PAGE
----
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dc.contributor.advisorGricus, Michelle
dc.contributor.authorLutz, Rylan
dc.contributor.departmentSocial Worken_US
dc.contributor.programHood College Departmental Honorsen_US
dc.descriptionWith mental health being pushed further into the spotlight of research, it is important to understand how trauma may play a role in the development of a person and their decision-making process. Using a validated measure of Emotional Intelligence and Adverse Childhood Experiences Index has yet to be used as a motivation predictor of major selection. After a comprehensive literature review of academic material and research, this study aims to further analyze the effects that adverse childhood experiences may have on undergraduate students’ choice of major.en_US
dc.description.abstractPrior research suggests that those pursuing college majors with the intent of helping others may be more likely to have higher levels of empathy, and a higher average of adverse childhood experiences. In turn, these experiences may be a motivational factor for a person to select a certain type of major. This study evaluates the number of adverse childhood experiences that undergraduate students majoring in social work, nursing, and psychology have endured in their lifetime. In addition, empathy is quantified as a variable using an Emotional Intelligence Index to analyze a possible relationship with adverse childhood experiences. Analysis suggests that those who have a college major focused on helping others may have elevated levels of emotional intelligence and may have a higher average of adverse childhood experiences.en_US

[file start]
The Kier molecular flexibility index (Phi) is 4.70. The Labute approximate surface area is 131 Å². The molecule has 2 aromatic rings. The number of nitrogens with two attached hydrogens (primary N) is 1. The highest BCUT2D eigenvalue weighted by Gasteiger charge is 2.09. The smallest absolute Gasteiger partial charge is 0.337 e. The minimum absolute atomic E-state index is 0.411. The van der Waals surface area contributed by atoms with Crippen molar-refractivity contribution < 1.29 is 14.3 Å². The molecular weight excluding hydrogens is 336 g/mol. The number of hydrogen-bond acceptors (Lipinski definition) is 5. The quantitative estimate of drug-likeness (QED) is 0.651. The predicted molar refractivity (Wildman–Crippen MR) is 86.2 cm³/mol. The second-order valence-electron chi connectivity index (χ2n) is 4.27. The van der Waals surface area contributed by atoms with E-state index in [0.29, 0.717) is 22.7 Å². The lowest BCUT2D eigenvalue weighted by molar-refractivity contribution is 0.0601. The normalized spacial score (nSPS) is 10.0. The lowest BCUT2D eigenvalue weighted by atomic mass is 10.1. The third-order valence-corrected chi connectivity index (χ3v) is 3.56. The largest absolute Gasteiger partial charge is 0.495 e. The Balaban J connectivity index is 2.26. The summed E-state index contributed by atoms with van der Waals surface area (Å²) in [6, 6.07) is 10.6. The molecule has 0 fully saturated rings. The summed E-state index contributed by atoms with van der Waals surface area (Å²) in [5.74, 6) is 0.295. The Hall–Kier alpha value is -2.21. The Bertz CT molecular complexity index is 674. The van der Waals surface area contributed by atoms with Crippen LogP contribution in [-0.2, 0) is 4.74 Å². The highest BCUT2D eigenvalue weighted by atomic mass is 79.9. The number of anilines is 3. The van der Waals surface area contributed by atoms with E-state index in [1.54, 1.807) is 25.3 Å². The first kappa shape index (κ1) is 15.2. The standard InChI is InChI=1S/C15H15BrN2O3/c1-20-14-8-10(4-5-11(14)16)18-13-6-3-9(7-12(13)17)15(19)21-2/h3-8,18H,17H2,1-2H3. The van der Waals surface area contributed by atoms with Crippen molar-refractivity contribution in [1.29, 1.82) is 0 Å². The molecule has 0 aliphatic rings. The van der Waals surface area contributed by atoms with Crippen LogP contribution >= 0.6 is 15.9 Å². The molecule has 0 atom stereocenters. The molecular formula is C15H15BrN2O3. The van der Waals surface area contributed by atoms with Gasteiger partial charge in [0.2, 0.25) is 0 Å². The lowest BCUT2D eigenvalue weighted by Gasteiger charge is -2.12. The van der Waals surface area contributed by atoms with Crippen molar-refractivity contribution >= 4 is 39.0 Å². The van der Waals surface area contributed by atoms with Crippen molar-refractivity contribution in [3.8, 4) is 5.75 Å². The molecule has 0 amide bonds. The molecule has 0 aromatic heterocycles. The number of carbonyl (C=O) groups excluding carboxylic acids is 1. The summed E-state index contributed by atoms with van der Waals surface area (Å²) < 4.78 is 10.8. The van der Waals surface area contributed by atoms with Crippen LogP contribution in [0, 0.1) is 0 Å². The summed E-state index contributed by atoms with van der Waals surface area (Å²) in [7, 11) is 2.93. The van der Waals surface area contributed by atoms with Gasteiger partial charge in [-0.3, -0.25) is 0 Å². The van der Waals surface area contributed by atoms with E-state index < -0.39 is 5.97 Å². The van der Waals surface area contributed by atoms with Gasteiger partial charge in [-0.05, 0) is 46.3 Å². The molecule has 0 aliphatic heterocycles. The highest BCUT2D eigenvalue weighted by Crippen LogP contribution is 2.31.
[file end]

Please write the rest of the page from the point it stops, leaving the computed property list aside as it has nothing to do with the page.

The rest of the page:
dc.relation.isAvailableAtHood College
dc.rightsAttribution 3.0 United States*
dc.subjectAdverse Childhood Experiencesen_US
dc.subjectEmotional Intelligenceen_US
dc.subjectSocial Worken_US
dc.titleEmpathy and Adverse Childhood Experiences' Role in Choice of Majoren_US

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Attribution 3.0 United States
Except where otherwise noted, this item's license is described as Attribution 3.0 United States